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Guarding This Border Is Nothing Less Than A Himalayan Feat

Author: Jaideep Mazumdar
Publication: Swarajyamag.com
Date: October 26, 2018
URL:      https://swarajyamag.com/defence/guarding-this-border-is-nothing-less-than-a-himalayan-feat


- The arduous climate, altitude and terrain prove a major challenge for the Indian Army troops guarding the border with Tibet.

- Upgrading facilities and equipment can make life much better for these troops, who are lagging behind the Chinese army in these respects.

Near Gurudongmar Lake (North Sikkim): At nearly 18,000 feet above sea level, breathing itself is a laboured task. The freezing temperatures, the fierce and howling winds that kick up blinding dust storms during the summers and snowstorms in the winters, the lack of any vegetation and the aggressive terrain put even the survival of the fittest at stake. But survive they - the Indian soldiers posted here - must, in order to keep vigil on the border with Tibet.

The terrain is stark and, in its own way, beautiful. The mountains are made of rocks and loose gravel and soil which make them prone to landslides during the monsoons and when it snows from mid-October to early March. This particular part of the frontier near the famous Gurudongmar Lake is mostly vast stretches of flat land and gentle hills, an extension of the Tibetan Plateau. During the winters, the landscape is all white and once the snow starts to melt in early March, it turns into a vast swathe of messy and soggy muck till the dry winds that start sweeping through in hurricane-like frenzy from early April and the rising temperatures suck all the moisture out of the land and leave it bone dry.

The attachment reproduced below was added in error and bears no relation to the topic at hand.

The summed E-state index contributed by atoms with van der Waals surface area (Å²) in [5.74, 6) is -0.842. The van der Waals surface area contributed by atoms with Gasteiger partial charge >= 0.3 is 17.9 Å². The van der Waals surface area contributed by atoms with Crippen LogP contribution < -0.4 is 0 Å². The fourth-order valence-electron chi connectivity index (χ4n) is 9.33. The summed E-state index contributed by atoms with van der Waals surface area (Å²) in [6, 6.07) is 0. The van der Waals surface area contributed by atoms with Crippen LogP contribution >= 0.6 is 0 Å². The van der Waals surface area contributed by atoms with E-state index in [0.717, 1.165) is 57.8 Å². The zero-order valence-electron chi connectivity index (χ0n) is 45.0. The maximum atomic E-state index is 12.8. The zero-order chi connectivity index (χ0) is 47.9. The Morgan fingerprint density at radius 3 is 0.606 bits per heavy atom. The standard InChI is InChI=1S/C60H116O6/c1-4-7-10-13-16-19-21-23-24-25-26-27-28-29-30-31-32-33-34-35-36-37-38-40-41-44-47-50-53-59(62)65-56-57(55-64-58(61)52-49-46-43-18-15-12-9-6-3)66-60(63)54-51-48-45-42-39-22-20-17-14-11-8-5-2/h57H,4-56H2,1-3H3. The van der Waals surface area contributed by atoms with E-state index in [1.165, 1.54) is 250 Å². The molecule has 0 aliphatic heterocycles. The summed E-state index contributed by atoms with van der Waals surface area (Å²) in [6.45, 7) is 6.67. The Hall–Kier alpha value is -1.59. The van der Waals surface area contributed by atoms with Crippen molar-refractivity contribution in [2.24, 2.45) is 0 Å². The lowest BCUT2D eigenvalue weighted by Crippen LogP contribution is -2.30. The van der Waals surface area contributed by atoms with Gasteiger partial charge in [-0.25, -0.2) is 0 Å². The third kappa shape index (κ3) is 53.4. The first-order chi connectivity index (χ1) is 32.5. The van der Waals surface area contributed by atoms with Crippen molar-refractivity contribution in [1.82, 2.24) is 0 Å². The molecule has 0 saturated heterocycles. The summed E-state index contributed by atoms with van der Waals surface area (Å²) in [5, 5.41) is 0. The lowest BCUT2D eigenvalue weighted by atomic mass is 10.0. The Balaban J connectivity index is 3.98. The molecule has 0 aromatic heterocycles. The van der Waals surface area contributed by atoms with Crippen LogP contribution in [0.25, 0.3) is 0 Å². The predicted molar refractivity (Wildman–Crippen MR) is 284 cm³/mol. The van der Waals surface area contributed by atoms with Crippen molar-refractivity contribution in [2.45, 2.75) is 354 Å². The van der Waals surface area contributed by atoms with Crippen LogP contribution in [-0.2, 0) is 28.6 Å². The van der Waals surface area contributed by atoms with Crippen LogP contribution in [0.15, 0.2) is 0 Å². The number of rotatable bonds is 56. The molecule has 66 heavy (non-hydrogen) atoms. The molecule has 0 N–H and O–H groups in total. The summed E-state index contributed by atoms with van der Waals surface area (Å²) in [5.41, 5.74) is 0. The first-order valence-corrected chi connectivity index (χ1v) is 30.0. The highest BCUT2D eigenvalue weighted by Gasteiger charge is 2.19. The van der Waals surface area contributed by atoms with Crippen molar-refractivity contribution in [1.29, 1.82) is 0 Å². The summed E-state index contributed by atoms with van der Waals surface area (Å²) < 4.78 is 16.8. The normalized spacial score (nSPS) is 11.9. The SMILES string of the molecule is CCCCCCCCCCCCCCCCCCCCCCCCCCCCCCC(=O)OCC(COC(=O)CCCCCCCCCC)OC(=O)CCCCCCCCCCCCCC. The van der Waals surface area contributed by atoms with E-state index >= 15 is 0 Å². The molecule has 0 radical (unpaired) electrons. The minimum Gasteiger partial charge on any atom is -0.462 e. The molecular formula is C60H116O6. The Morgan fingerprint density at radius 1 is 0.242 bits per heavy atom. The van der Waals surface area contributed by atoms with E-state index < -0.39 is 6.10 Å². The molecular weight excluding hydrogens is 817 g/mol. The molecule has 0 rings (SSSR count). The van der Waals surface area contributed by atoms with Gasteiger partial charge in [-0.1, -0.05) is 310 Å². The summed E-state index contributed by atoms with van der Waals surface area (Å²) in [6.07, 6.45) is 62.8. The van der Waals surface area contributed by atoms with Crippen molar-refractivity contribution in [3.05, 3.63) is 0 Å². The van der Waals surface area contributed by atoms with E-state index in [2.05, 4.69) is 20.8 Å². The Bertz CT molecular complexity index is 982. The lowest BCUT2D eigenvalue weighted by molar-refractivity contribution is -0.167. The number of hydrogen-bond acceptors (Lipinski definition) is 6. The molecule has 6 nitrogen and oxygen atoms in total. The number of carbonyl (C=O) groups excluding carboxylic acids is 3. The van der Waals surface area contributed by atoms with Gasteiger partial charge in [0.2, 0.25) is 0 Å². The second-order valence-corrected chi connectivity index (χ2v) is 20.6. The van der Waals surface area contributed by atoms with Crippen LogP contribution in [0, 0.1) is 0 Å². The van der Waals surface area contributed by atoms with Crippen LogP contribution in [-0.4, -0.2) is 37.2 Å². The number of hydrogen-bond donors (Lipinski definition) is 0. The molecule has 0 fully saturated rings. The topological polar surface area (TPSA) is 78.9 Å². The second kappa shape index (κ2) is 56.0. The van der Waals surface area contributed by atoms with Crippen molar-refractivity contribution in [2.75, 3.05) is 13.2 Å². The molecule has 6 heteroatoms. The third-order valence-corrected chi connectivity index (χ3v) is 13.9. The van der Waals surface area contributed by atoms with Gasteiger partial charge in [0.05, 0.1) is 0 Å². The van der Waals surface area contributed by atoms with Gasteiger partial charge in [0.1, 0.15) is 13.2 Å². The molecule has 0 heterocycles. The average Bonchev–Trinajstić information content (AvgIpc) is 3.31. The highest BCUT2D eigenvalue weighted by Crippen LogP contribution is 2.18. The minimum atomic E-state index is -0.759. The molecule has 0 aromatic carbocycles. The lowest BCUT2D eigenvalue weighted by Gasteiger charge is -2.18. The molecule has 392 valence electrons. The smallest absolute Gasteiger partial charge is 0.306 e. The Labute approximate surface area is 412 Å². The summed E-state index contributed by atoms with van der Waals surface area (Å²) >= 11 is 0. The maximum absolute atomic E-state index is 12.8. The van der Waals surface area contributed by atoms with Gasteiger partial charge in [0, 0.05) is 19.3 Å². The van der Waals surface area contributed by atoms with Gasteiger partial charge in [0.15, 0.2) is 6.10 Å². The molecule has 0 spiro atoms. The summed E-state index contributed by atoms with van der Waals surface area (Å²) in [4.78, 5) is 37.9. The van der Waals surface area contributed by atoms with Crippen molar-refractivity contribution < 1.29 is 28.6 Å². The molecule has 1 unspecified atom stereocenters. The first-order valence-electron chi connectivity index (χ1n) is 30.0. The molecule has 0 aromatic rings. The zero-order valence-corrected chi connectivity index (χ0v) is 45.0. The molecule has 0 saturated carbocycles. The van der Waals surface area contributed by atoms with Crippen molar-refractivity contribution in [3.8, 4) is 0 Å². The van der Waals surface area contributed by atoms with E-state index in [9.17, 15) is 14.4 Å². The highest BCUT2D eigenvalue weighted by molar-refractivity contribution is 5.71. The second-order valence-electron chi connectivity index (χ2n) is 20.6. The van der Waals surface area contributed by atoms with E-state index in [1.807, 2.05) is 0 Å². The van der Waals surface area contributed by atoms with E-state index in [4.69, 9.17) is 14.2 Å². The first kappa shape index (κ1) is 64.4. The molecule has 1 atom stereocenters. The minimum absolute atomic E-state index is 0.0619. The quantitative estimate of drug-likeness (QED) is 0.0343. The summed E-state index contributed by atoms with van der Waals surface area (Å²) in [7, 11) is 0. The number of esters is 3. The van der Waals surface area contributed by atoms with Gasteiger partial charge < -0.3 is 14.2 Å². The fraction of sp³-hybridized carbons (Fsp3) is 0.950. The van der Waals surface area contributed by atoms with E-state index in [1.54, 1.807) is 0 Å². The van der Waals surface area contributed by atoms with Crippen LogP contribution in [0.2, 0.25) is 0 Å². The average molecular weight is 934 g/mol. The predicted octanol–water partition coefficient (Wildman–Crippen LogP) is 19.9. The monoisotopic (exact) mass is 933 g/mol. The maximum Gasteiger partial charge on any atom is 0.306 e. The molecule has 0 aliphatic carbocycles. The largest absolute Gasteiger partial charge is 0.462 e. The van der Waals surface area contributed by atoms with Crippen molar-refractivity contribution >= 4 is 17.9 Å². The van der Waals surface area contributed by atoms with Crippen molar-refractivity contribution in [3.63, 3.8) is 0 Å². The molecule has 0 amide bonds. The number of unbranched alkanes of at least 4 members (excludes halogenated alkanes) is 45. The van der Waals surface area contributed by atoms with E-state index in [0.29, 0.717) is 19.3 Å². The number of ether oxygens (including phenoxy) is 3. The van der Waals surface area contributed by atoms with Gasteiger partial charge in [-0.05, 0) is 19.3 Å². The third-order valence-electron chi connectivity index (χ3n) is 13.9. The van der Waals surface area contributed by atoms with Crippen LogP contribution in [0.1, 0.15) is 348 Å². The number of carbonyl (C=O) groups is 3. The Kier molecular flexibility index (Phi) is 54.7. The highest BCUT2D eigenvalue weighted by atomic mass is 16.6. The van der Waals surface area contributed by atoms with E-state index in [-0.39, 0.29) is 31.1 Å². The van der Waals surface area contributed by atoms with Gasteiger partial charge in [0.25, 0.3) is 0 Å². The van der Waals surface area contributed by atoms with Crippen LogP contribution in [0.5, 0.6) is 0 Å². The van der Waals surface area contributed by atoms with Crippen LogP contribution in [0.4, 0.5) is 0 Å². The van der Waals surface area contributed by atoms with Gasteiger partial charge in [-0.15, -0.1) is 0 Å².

The Indian Army has an overwhelming presence here with armoured, artillery, mechanised infantry, infantry and other combat and support units making for a brigade-strength formation. The journey to this frontier is not only a long and tiring one, but also perilous. From the nearest railhead at New Jalpaiguri in North Bengal, soldiers and military hardware are transported by road to Sikkim’s capital Gangtok, a distance of 125 kilometres that takes a minimum of five hours and at times even more when landslides, which are frequent in the rainy season, block or even carry portions of the highway away.

Gangtok is where soldiers halt for a couple of days’ acclimatisation before continuing their journey to the military station a little beyond the breathtakingly beautiful Gurudongmar Lake that is revered by Buddhists, Hindus and Sikhs. The road is narrow and treacherous. Mangled and rusting remains of trucks, buses and jeeps can often be seen deep down in the gorges that skirt the narrow mountainous road that leads from Gangtok through Mangan, Chungthang and Lachen to the spectacular Thangu Valley nestled in the lap of tall snow-covered mountains whose higher reaches often remain veiled by clouds. The road continues in a northerly direction before turning east towards the Gurudongmar Lake and pass it to the military station in an area that locals call Kerang (see this map). The military station is barely 1.5 km away from the international border with China.